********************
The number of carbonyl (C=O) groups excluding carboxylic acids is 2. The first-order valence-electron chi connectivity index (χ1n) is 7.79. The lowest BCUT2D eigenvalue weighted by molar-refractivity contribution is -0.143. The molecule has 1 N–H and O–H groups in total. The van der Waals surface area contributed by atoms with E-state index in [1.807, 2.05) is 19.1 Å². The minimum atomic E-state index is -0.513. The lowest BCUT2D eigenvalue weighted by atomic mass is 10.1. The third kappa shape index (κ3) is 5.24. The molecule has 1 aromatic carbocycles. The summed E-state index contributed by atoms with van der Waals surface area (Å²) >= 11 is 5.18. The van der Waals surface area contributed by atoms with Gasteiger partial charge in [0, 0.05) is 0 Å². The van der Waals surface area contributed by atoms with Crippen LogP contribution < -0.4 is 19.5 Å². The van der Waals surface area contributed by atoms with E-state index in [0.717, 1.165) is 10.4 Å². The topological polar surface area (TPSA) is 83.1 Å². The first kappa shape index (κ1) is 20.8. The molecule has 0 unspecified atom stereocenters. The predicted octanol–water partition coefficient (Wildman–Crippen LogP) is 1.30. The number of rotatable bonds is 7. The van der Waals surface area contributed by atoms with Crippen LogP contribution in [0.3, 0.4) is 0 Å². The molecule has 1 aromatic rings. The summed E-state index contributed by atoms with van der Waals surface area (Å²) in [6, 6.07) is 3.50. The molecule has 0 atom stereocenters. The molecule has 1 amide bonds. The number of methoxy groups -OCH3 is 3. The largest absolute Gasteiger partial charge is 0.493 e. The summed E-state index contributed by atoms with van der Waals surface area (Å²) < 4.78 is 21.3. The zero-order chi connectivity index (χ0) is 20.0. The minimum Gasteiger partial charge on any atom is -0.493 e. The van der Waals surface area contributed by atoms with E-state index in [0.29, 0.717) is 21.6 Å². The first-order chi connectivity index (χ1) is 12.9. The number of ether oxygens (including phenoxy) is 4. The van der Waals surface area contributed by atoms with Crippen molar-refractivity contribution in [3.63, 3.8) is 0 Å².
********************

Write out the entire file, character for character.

The number of carbonyl (C=O) groups excluding carboxylic acids is 2. The first-order valence-electron chi connectivity index (χ1n) is 7.79. The lowest BCUT2D eigenvalue weighted by molar-refractivity contribution is -0.143. The molecule has 1 N–H and O–H groups in total. The van der Waals surface area contributed by atoms with E-state index in [1.807, 2.05) is 19.1 Å². The minimum atomic E-state index is -0.513. The lowest BCUT2D eigenvalue weighted by atomic mass is 10.1. The third kappa shape index (κ3) is 5.24. The molecule has 1 aromatic carbocycles. The summed E-state index contributed by atoms with van der Waals surface area (Å²) >= 11 is 5.18. The van der Waals surface area contributed by atoms with Gasteiger partial charge in [0, 0.05) is 0 Å². The van der Waals surface area contributed by atoms with Crippen LogP contribution < -0.4 is 19.5 Å². The van der Waals surface area contributed by atoms with E-state index in [0.717, 1.165) is 10.4 Å². The topological polar surface area (TPSA) is 83.1 Å². The first kappa shape index (κ1) is 20.8. The molecule has 0 unspecified atom stereocenters. The predicted octanol–water partition coefficient (Wildman–Crippen LogP) is 1.30. The number of rotatable bonds is 7. The van der Waals surface area contributed by atoms with Crippen LogP contribution in [0.3, 0.4) is 0 Å². The molecule has 1 aromatic rings. The summed E-state index contributed by atoms with van der Waals surface area (Å²) in [6, 6.07) is 3.50. The molecule has 0 atom stereocenters. The molecule has 1 amide bonds. The number of methoxy groups -OCH3 is 3. The largest absolute Gasteiger partial charge is 0.493 e. The summed E-state index contributed by atoms with van der Waals surface area (Å²) < 4.78 is 21.3. The zero-order chi connectivity index (χ0) is 20.0. The minimum Gasteiger partial charge on any atom is -0.493 e. The van der Waals surface area contributed by atoms with E-state index in [0.29, 0.717) is 21.6 Å². The first-order chi connectivity index (χ1) is 12.9. The number of ether oxygens (including phenoxy) is 4. The van der Waals surface area contributed by atoms with Crippen molar-refractivity contribution in [3.63, 3.8) is 0 Å².